Incompetance abounds at the InterNIC
Adam D. McKenna
adam at flounder.net
Wed Jan 20 16:51:38 UTC 1999
From: Phil Howard <phil at whistler.intur.net>
:John Fraizer wrote:
:> 1) You should have domain servers for ANY domain you register that live
:> NON-RFC1918 space. Otherwise, Why register the domain at all? If it's
:> use behind the firewall, why not use internic.net or whitehouse.gov? You
:> say "Because they want to receive email at the domain!" Well, to receive
:> email, the rest of the world has to be able to find the mx records and to
:> do that, your domain servers have to live in NON-RFC space and we have
:> completely and totally blown your first point out of the water and made
:> in your own words, "moot."
:You have totally missed the concept that businesses can connect to other
:businesses which connect other businesses and so on, and conduct network
:protocols using the TCP/IP suite, just as if it were an Internet, but in
:fact is highly isolated and segmented. Any ONE company in it may only be
:able to reach those companies they connected directly to, but the other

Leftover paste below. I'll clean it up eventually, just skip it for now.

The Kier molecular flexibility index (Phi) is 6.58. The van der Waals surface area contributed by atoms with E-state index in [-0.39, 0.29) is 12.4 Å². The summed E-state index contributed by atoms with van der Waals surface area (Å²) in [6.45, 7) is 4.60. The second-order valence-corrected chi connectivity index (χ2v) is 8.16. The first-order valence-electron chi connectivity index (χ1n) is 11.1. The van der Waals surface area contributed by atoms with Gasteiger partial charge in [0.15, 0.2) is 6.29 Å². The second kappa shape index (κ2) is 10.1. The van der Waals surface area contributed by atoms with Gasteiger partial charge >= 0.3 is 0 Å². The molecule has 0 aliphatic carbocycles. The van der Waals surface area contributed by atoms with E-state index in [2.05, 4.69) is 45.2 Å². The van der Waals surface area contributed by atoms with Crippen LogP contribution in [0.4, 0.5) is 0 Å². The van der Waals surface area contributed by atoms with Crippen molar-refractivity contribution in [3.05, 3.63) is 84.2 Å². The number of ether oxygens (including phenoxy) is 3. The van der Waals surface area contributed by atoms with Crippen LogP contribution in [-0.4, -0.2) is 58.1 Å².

:companies reach many more companies.
:Using RFC1918 space for this won't work because there has to be some kind
:of administration of the space to ensure enough uniqueness that no two
:companies that are visible to any one company have the same addressing.
:There can be only one such administration of any practicality even though
:this "closed Internet" is chopped into isolated segments.
:Further, many companies with these networks also allow direct access to
:the real open Internet. That means for sure that addresses in use on the
:open Internet cannot be duplicated anywhere else. So the allocation of
:space within the closed network has to be unique even compared to the
:So it makes sense that every company connecting this way must obtain their
:own unique address space.
His original argument was that you should have domain servers available for
domains registered through internic. You seem to be arguing an entirely
different point. If a domain is to be used exclusively behind a firewall,
with no outside connectivity, then you should use a reserved TLD (I know
there are a few, I don't know what they are though.)
All of your other points can be taken care of with Network Address
Translation, which is trivial to implement.
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